I told you about my friend from Korea because the rest of his email illustrates a good point and one that Ham Seon-heon made in his teachings. If my friend doesn't land a good gig at a university, school or company (which is his goal), he said that he could always pick up his tools and find work in a garage somewhere. It might not be perfect, but it's an option. And while he can get fired from that job for a variety of reasons, the amount of stress from such a position would be much lower than, say, in an office setting.
I'd recommend that everyone takes some time are listen to this talk that Dirty Jobs' Mike Rowe gives on, well, dirty jobs. (Transcript here)
I remember the first time I saw Dirty Jobs. I thought to myself, "Man, those guys have awful lives." That was such flawed thinking. At this point in my life, I can admit that I have been snobby for most of it and I can also admit that that snobbishness was 100% unfounded and has actually made me a less interesting and well-rounded person than I could have been. I quit the Scouts because my Scout Master actually made me do work. In Cub Scouts, my father and I called in a ringer to make my Pinewood Derby car for me because our first-year attempt proved to be embarrassing. I cared only about winning the damn trophy (which I did for "Most Original" ironically). In fact, I used to get my young Korean students to pay closer attention to my lessons by threatening them with the possibility that they will end up as mechanics, bus drivers, firemen or farmers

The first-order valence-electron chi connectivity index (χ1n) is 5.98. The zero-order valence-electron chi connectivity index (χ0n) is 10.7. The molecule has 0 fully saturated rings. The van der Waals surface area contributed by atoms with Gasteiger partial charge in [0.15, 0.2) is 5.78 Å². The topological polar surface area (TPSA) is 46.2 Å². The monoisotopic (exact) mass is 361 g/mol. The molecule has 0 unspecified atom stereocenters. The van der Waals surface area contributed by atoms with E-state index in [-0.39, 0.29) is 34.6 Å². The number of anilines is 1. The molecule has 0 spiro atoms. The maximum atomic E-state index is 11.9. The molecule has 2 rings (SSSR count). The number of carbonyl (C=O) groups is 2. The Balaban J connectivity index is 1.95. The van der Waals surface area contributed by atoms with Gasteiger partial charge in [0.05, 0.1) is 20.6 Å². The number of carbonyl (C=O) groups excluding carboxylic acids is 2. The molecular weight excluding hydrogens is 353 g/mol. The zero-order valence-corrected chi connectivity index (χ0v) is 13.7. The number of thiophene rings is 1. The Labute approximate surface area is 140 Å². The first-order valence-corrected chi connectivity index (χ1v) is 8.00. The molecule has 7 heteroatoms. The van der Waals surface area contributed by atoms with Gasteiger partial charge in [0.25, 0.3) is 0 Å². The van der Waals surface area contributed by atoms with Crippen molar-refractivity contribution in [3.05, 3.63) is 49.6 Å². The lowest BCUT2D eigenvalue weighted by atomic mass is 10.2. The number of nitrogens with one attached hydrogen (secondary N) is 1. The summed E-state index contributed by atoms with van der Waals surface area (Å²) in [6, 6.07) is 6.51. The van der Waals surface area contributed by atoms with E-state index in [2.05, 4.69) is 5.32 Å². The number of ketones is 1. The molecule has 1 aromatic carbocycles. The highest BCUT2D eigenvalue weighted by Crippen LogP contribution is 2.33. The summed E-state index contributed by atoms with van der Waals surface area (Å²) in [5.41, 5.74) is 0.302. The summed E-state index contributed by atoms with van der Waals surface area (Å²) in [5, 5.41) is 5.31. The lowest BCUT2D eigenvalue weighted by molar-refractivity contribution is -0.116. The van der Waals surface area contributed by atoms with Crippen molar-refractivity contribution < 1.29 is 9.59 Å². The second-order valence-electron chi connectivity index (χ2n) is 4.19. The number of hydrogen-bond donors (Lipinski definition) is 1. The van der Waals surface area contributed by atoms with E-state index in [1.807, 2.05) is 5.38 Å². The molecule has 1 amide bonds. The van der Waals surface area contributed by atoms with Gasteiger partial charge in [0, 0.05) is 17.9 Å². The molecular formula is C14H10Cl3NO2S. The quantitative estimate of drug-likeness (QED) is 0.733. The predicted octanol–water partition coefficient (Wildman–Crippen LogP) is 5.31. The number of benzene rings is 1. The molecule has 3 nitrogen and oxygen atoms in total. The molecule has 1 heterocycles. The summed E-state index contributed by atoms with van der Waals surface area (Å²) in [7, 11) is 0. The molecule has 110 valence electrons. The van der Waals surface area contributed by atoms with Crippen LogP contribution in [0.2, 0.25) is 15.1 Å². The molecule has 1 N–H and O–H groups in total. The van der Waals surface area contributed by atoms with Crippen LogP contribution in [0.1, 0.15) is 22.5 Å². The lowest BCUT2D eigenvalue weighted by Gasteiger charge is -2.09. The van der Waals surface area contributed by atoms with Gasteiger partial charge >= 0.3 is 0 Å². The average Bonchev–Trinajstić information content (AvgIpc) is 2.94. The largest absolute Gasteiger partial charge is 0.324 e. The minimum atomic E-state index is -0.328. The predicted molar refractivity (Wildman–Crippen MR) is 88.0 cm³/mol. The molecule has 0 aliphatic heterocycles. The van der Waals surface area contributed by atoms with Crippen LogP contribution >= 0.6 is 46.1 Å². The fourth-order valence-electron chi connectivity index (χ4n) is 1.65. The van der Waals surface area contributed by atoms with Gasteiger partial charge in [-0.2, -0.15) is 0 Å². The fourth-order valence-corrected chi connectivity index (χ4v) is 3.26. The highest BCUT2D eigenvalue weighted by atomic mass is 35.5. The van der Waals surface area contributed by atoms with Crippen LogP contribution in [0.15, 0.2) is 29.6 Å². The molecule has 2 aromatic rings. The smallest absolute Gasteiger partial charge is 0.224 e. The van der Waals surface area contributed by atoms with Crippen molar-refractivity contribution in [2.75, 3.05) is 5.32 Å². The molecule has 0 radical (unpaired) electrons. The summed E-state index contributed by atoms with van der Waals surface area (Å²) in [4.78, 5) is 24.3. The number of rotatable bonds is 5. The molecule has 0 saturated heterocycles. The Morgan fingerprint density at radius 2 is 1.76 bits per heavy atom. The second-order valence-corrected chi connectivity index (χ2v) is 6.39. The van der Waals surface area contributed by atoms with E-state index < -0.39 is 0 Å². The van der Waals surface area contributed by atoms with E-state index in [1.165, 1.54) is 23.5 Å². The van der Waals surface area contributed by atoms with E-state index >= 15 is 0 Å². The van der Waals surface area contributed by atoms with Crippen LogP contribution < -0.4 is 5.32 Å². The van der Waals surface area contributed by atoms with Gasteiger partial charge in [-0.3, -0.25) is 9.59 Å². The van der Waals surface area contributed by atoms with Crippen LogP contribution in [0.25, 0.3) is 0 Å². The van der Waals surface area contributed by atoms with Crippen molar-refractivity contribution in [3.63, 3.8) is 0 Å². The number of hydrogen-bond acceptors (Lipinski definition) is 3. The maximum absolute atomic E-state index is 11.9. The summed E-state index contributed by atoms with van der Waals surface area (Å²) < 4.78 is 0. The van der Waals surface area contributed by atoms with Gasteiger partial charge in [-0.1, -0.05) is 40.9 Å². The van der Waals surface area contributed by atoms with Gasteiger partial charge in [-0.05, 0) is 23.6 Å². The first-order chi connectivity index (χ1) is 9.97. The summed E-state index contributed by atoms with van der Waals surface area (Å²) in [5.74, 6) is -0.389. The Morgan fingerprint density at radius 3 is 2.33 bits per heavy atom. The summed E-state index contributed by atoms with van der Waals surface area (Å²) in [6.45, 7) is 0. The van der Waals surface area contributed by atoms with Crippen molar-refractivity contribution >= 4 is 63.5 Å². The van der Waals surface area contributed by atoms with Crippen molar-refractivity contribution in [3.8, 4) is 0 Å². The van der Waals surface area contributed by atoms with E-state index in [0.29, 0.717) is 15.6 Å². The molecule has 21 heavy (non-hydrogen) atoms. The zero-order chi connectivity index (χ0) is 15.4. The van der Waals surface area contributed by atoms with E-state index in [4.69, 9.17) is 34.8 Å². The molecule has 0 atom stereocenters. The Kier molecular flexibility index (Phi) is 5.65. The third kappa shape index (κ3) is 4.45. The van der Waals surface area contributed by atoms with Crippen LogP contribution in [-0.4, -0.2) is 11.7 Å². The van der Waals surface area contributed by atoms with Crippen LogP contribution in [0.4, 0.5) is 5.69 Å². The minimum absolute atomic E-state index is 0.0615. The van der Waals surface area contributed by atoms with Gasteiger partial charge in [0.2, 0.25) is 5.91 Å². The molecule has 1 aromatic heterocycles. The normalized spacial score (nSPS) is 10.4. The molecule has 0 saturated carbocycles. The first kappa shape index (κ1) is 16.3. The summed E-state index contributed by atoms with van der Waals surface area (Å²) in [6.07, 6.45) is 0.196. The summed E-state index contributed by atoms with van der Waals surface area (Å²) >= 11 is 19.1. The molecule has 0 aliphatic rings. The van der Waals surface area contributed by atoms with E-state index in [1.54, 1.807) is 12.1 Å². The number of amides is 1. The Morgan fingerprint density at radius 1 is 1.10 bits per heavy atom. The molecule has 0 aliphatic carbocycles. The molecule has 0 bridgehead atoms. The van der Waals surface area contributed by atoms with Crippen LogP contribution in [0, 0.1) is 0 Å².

Now, if I need to earn money, I pretty much have to rely on other people. I have alienated myself from the most basic human trait of self-reliance and by doing so, I can only earn money if other people are willing to pay for my services. This--to me--sounds counter-evolutionary. Ham Seok-heon said the following when asked about work and the rising corporate culture:
Handiwork is better. Maybe it is not possible to get rid entirely of the machine. But you can follow the principle, try to live a simple life.He's right. I need to take myself out of the system. I don't need my family to be reliant on a boss or a whim or a downsize. They need to rely on me and I need to rely on myself. Maybe it's not handiwork at this point, but there are ways that I can always ensure that I will be the master of my own fate. It just takes some time to think and sort out the details and even though I'll be done with Quakerism in about a week, I still have plenty of time to work this out.